Iran Drops Key Demand, Agrees to Suspend Nuclear Enrichment

Times Staff Writer

Iran on Sunday agreed to halt its uranium enrichment activities, opening the way for the United Nations nuclear watchdog agency to sign the deal when it reconvenes here today, diplomats said.

The deal with three major European nations virtually assured that Iran would not be referred to the U.N. Security Council, which could impose sanctions.

Hossein Mousavian, Iran’s chief negotiator, told the Iranian news agency Mehr that Tehran had sent a letter to the International Atomic Energy Agency indicating that it had reached an agreement with Britain, France and Germany on suspending its uranium enrichment program.

A Western diplomat confirmed that the atomic agency had received the letter, but would not comment on its contents.


The IAEA board had awaited a formal withdrawal of Iran’s demand to operate 20 centrifuges in defiance of its earlier agreement to halt all enrichment-related programs. Centrifuges are used to enrich uranium for power generation or, if the uranium is highly enriched, for nuclear weapons.

Britain, France and Germany originally had written a draft resolution for the IAEA board specifying Iranian commitments to halt nuclear enrichment and the agency’s supervision of its program. The agreement stipulated no deadline or penalty for noncompliance.

But Iran had insisted on a further softening of the language to reflect, among other issues, the voluntary nature of the suspension. Despite winning these changes, Iran wanted to keep 20 centrifuges, saying that it wanted to operate them for research purposes.

The board adjourned Friday without agreement, giving Iranian and European negotiators the weekend to work out their differences.


Associated Press reported Sunday that Iranian negotiators might have scored new concessions in the draft resolution in exchange for dropping the centrifuge demand, including wording emphasizing that the suspension was not legally binding.

The U.S. maintains that Iran is seeking to develop nuclear weapons under the guise of a civilian energy program. IAEA chief Mohamed ElBaradei’s report to the board last week stated that all declared Iranian nuclear materials had been accounted for, although he acknowledged that the agency could not rule out a covert weapons program.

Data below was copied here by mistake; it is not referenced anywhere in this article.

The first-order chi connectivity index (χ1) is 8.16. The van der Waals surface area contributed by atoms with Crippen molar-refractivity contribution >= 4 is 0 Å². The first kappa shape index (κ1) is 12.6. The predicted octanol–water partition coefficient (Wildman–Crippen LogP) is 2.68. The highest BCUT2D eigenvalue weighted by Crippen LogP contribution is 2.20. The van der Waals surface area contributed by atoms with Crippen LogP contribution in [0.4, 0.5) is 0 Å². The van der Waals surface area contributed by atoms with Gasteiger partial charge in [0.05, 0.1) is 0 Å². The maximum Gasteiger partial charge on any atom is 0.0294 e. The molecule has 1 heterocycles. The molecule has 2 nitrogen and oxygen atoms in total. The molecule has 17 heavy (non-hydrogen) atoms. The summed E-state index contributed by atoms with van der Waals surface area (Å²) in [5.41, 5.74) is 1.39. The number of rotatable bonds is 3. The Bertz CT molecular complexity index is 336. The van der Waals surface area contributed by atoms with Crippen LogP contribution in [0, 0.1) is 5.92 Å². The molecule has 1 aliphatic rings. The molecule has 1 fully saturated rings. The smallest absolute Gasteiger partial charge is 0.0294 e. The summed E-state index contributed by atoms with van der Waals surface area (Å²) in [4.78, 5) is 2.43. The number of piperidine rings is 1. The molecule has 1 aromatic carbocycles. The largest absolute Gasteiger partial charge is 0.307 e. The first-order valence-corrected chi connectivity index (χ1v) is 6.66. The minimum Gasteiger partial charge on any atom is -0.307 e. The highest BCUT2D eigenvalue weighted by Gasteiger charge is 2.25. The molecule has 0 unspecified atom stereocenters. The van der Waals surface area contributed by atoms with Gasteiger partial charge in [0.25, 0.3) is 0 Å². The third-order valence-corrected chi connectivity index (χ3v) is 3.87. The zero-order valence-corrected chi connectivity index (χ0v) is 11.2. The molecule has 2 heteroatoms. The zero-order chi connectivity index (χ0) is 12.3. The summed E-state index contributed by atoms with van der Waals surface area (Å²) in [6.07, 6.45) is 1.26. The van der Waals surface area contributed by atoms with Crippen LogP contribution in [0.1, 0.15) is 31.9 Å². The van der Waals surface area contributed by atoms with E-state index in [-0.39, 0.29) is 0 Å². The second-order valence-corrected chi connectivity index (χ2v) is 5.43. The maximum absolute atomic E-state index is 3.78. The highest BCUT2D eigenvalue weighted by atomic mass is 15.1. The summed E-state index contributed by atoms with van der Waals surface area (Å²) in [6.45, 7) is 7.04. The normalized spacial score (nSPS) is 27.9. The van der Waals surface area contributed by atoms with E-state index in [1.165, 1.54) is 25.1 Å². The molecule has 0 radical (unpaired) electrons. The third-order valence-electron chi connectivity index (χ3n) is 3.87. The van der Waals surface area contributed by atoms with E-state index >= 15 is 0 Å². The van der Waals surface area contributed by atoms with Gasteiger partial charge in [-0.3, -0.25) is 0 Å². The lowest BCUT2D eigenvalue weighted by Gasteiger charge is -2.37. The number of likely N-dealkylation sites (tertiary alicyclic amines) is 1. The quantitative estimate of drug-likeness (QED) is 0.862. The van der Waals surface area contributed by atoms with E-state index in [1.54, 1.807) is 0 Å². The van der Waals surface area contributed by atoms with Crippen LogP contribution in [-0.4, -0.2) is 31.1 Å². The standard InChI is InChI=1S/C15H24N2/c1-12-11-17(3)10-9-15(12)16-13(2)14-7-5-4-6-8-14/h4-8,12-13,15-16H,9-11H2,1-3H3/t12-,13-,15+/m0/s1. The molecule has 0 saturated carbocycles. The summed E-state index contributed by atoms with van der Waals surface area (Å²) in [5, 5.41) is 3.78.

The U.S. has repeatedly insisted that Iran’s case be referred to the Security Council but has found little support for its position on the IAEA’s 35-nation governing board. The Europeans have attempted to secure Iran’s cooperation by offering economic and political incentives -- and by keeping the U.S. threat of referral at bay.

Weeks of intense negotiation led to Iran agreeing in mid-November to suspend enrichment in exchange for trade incentives and assistance with peaceful nuclear technologies.

That deal took effect Nov. 22 but threatened to founder days later with Iran’s insistence that it be allowed the 20 centrifuges.

Gary Samore, a nonproliferation expert at the International Institute for Strategic Studies in London, called Iran’s last-minute maneuvering a “negotiating gambit” aimed at scoring points ahead of the crucial next round of negotiations with the Europeans, set to begin in mid-December.

“The board resolution is just a holding action to establish the basis for long-term negotiations” between Iran and the Europeans, he said.

The November agreement foresaw Iran halting enrichment activities only while the two sides negotiated a long-term accord. The Europeans are aiming to make the suspension permanent with a deal that could eventually lead to European support for Iranian membership in the World Trade Organization and access to a light-water reactor.


But Iran is adamant about its sovereign right to enrichment, and the centrifuge controversy underscored the country’s reluctance to accept a lasting suspension, analysts said.